James Li ’19 remembers Pi Day 2015—the March 14 release of MIT admissions decisions. Steeling himself for disappointment, he shut himself into his bedroom to log on and learn his fate. The moment remains vivid in his mind. “I read the words. I couldn’t believe it. Read them over again. I walked across the room to my bed and just lay there face down for a bit. I didn’t think that would happen. And now my future looks very different than I thought it would.”
Born in China and raised in California, Li says he nearly didn’t apply to MIT, which “seemed like a whole other world, something kind of mythical.” There was another consideration: “I don’t think I would have applied had MIT not had need-based financial aid. Even if I got in, I wouldn’t have been able to go. Knowing it would be financially possible was definitely a factor in applying, and in accepting.”
For Li’s fellow senior, Kalyn Bowen ’19, MIT was a goal she was determined to pursue. “All of my friends ended up at the University of Hawaii, but if I had stayed in Hawaii, I feel like I would never have left. MIT was where I really wanted to be.” She adds: “If I didn’t get a scholarship and had to take out loans, I think I still would have come, but I would have been so stressed.” A first-generation college student who emigrated from Japan as a teen, she says p-sets provided ample stress as she struggled to catch up with classmates who’d had access to more AP classes and other advanced academic opportunities in high school. During a tough first year, she was “relieved that financial burden wasn’t a factor.”
I don’t think I would have applied had MIT not had need-based financial aid. Even if I got in, I wouldn’t have been able to go. Knowing it would be financially possible was definitely a factor in applying, and in accepting.
Neither Bowen nor Li have a single person to thank for the scholarships they received. Instead, each has a whole group of supporters. They are supported by funds established, respectively, by the Classes of 1979 and 1989. Hundreds of alumni have donated to funds like these, often to mark their reunion years, giving a collective boost to undergraduates for whom need-blind admissions paired with guaranteed need-based financial aid puts MIT in reach.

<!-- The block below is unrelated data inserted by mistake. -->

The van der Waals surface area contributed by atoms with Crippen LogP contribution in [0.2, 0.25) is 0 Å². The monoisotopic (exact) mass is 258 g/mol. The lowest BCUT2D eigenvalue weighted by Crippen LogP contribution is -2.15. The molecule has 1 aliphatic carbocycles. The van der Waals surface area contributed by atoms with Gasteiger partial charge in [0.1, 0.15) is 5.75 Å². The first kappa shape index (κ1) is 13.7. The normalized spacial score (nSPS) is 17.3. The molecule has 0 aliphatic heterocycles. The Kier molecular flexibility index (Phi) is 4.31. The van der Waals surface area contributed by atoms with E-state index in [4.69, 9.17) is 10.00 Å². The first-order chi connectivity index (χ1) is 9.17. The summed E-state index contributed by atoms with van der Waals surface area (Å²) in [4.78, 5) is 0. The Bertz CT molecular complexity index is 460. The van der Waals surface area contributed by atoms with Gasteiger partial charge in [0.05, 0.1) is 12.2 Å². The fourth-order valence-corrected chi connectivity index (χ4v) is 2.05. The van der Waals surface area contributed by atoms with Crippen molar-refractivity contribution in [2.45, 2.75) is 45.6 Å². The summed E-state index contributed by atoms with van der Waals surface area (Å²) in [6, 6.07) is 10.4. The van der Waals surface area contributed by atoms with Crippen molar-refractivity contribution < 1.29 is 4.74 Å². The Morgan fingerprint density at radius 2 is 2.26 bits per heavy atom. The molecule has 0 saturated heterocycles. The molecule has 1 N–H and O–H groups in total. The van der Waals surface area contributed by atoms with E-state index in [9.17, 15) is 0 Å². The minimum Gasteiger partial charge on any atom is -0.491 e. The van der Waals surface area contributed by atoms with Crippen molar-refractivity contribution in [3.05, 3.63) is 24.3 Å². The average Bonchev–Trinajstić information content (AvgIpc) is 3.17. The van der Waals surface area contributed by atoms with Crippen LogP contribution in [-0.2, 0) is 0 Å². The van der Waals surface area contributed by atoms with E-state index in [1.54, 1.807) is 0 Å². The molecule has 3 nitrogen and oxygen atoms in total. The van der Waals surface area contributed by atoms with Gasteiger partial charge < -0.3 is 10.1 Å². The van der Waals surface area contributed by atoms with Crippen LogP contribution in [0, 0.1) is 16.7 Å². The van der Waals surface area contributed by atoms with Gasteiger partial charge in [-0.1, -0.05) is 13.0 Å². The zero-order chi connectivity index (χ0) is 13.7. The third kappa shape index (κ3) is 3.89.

Bowen still has academic stress in her life, she says—but now she also has what she calls a happiness journal. “Every day for two years now, right before going to sleep, I write at least one happy thing that happened to me that day. There hasn’t been a day at MIT when I couldn’t think of a happy thing. It’s usually more than one thing. It’s usually like a five-bullet list.”
The richness of the MIT experience has led Li and Bowen, both set to graduate this spring, in unanticipated directions. Li’s major is mechanical engineering, but sampling classes across disciplines has shaped his aspirations as have hands-on research experiences at the MIT Media Lab’s City Science group, a robotics startup, and an R&D division at Ford. “My hope is to do something at the intersection of transportation, mechanical engineering, and urban planning,” he says. After discovering the Department of Anthropology, he has also gained an interest in how culture and technology interact. “I’d like to end up in a role where I can use my engineering skills to build something meaningful, but also think about how people use it and react to it, how it will affect communities.”
Bowen’s own arc has shifted since her first year. A computer science major with a love for learning languages, by junior year she found herself looking for ways to incorporate her growing passion for education. She interned at companies building apps for tutoring and for teaching children with no English language background how to code; assisted with intro classes in her department; and worked at a nonprofit supporting students from low-income backgrounds. “Teachers are some of the people I admire and appreciate the most. They’re the reason I’m here at MIT today,” she says. “I feel like they should be paid more and get more recognition. I started thinking about how I can change that. Majoring in computer science taught me math and logic I would need in any career, but after I graduate I’m planning on getting a master’s in political science and then going to law school so that I can become an educational lawyer.”
This article was excerpted from “To Be Continued,” part of a series on those who give and receive student and faculty support in the Winter 2019 issue of MIT Spectrum magazine.
Photo of Bowen and Li: Sarah Bastille
Coming this Pi Day, March 14: The classes of 1979 and 1989 are just two of the ten classes that—as they prepare to celebrate their reunion years—will participate in microchallenges to unlock bonus gifts during the third annual MIT 24-Hour Challenge. Join us, and collaborate with MIT alumni, students, parents, and friends to fuel the future at MIT. If 6,283 MIT alumni, students, parents, and friends give to MIT on March 14, 2019, an anonymous challenger will give the Institute $314,159, fueling the future at MIT and around the world.